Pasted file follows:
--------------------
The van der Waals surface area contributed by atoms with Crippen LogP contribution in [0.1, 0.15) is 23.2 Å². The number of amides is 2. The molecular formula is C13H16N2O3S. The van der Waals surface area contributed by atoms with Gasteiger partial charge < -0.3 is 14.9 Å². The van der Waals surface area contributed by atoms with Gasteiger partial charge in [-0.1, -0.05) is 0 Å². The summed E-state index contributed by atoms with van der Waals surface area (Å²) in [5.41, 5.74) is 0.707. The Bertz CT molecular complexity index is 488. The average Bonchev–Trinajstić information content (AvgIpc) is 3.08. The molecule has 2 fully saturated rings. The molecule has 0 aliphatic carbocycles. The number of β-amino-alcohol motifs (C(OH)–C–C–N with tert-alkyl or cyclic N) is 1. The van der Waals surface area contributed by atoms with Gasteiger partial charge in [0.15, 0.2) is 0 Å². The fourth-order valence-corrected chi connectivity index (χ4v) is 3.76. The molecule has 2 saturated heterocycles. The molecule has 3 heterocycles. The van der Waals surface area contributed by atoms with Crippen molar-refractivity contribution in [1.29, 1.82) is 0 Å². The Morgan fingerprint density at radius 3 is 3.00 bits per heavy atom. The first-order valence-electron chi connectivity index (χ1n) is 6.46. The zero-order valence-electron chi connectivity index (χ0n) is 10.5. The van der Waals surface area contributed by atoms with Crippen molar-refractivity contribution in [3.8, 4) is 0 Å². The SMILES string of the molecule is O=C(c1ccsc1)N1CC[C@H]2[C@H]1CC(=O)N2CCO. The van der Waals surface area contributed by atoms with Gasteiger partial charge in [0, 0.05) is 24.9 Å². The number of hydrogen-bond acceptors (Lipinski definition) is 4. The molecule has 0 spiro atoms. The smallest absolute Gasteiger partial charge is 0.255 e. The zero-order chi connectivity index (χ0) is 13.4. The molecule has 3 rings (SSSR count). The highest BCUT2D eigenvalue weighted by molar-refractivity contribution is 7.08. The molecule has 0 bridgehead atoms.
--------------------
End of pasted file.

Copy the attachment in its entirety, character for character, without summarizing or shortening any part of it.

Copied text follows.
The van der Waals surface area contributed by atoms with Crippen LogP contribution in [0.1, 0.15) is 23.2 Å². The number of amides is 2. The molecular formula is C13H16N2O3S. The van der Waals surface area contributed by atoms with Gasteiger partial charge < -0.3 is 14.9 Å². The van der Waals surface area contributed by atoms with Gasteiger partial charge in [-0.1, -0.05) is 0 Å². The summed E-state index contributed by atoms with van der Waals surface area (Å²) in [5.41, 5.74) is 0.707. The Bertz CT molecular complexity index is 488. The average Bonchev–Trinajstić information content (AvgIpc) is 3.08. The molecule has 2 fully saturated rings. The molecule has 0 aliphatic carbocycles. The number of β-amino-alcohol motifs (C(OH)–C–C–N with tert-alkyl or cyclic N) is 1. The van der Waals surface area contributed by atoms with Gasteiger partial charge in [0.15, 0.2) is 0 Å². The fourth-order valence-corrected chi connectivity index (χ4v) is 3.76. The molecule has 2 saturated heterocycles. The molecule has 3 heterocycles. The van der Waals surface area contributed by atoms with Crippen molar-refractivity contribution in [1.29, 1.82) is 0 Å². The Morgan fingerprint density at radius 3 is 3.00 bits per heavy atom. The first-order valence-electron chi connectivity index (χ1n) is 6.46. The zero-order valence-electron chi connectivity index (χ0n) is 10.5. The van der Waals surface area contributed by atoms with Crippen molar-refractivity contribution in [3.8, 4) is 0 Å². The SMILES string of the molecule is O=C(c1ccsc1)N1CC[C@H]2[C@H]1CC(=O)N2CCO. The van der Waals surface area contributed by atoms with Gasteiger partial charge in [0, 0.05) is 24.9 Å². The number of hydrogen-bond acceptors (Lipinski definition) is 4. The molecule has 0 spiro atoms. The smallest absolute Gasteiger partial charge is 0.255 e. The zero-order chi connectivity index (χ0) is 13.4. The molecule has 3 rings (SSSR count). The highest BCUT2D eigenvalue weighted by molar-refractivity contribution is 7.08. The molecule has 0 bridgehead atoms.